Nearly seven years after the onset of the Big Recession, the state of the union is improving on most fronts. The state of the federal government? Not so much.
The two are not the same and should not be confused.
Despite a sluggish recovery, the economy is doing far better than it was when President Obama became chief executive five years ago. Housing is in recovery, jobs are (somewhat) easier to find and consumer confidence has rebounded. We’re not out of the woods, but we’ve come a long way.
That is due in no small measure to the stimulus program that the president proposed and Congress enacted in 2009, which worked the way it was supposed to by pumping jobs and money into a flat economy. But above all, it is a testament to the vitality of the public sector and the business community, which made the necessary adjustments to ensure they could weather the storm.
But it’s doubtful that any such “big ticket” item could win approval these days. President Obama and Congress remain at loggerheads on most of the important issues of our time, and there is little hope of a breakthrough, at least until the next election.
The president’s agenda of diminished ambitions and his vow to take unilateral action where he can reflect the state of gridlock in the nation’s capital. That will only get him so far, though. A federal government without an active, energized Congress is not an option in our system of government.
Mr. Obama’s supporters blame Republicans in Congress for the futility inside the Beltway. They’re partly right. If half the energy spent on investigating Benghazi had gone into working with the president to improve the Affordable Care Act, the nation would be better off.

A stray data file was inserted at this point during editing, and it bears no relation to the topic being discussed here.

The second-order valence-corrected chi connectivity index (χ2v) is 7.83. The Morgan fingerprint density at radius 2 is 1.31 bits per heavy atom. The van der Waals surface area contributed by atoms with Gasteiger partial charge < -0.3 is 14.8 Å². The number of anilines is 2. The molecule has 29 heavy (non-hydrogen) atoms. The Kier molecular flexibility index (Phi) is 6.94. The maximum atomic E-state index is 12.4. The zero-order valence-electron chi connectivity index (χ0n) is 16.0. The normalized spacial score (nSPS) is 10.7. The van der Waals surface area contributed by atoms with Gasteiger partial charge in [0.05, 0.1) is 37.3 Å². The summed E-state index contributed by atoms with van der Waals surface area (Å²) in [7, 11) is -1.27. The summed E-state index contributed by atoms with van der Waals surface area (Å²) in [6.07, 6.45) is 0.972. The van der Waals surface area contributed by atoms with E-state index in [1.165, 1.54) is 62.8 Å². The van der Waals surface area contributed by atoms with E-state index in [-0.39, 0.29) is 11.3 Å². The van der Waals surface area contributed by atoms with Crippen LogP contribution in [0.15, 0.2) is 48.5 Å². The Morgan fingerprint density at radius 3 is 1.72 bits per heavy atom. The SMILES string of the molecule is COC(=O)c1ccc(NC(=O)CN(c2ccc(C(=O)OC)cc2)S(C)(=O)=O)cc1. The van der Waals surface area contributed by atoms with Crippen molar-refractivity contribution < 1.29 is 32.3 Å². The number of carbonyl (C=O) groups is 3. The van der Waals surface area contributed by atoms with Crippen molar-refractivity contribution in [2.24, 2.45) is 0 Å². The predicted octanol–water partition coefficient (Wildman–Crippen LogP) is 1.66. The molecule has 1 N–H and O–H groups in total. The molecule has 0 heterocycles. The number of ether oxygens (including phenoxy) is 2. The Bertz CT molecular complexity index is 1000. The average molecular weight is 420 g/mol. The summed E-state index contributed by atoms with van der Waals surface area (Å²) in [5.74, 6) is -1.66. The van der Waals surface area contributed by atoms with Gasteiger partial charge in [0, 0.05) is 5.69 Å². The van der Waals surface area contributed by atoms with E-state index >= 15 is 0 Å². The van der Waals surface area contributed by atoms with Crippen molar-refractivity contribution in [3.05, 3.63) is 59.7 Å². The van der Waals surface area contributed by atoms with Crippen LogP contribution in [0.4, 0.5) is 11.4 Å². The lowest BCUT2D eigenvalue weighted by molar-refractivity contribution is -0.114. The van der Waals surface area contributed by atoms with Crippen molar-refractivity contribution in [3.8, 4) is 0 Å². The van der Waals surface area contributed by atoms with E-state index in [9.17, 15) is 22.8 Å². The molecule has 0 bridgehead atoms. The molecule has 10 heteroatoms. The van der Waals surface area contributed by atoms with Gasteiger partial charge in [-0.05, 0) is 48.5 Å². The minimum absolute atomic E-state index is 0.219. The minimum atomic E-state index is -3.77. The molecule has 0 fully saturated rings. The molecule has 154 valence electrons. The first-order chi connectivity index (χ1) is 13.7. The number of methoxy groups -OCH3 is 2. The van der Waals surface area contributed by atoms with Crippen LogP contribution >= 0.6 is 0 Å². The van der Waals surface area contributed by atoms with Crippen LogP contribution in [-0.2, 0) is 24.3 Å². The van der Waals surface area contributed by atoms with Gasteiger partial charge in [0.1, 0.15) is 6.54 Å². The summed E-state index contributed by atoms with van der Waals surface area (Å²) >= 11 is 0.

But Mr. Obama can’t get off the hook entirely. The president that the nation saw on Tuesday night was eloquent, passionate on behalf of his program and occasionally humorous, as when he compared shameful conditions for women in some workplaces to an episode of Mad Men.
But when it comes to working with a recalcitrant Congress and the hard work of legislative engineering, the magic apparently vanishes. Even members of his own party have complained about his performance when it comes to dealing with Congress.
The result is a limited vision that fails to fix fundamental problems requiring urgent attention from both lawmakers and the president. Thus, there was no mention in Mr. Obama’s speech of the “grand bargain” — a deal to raise taxes and cut entitlement spending, a glaring and shameful omission.
Such a deal would do more than anything to ensure a robust recovery. Its absence from the presidential agenda is a sign that anything so difficult, no matter how much it would do to improve the country, is beyond the political ability of the current crop of leaders in Washington.
The only reason for optimism on the legislative front this year is the apparent willingness of the Republican-led House to reconsider immigration reform — and only because GOP leaders know the party cannot keep giving the back of its hand to the growing Latino community.
Pessimists say it will never happen, but Hispanic leaders — and those in the business community, too — must continue to press legislators and the president to get it done. The state of the union will remain dysfunctional as long as 11 million undocumented immigrants in this country remain in the shadows.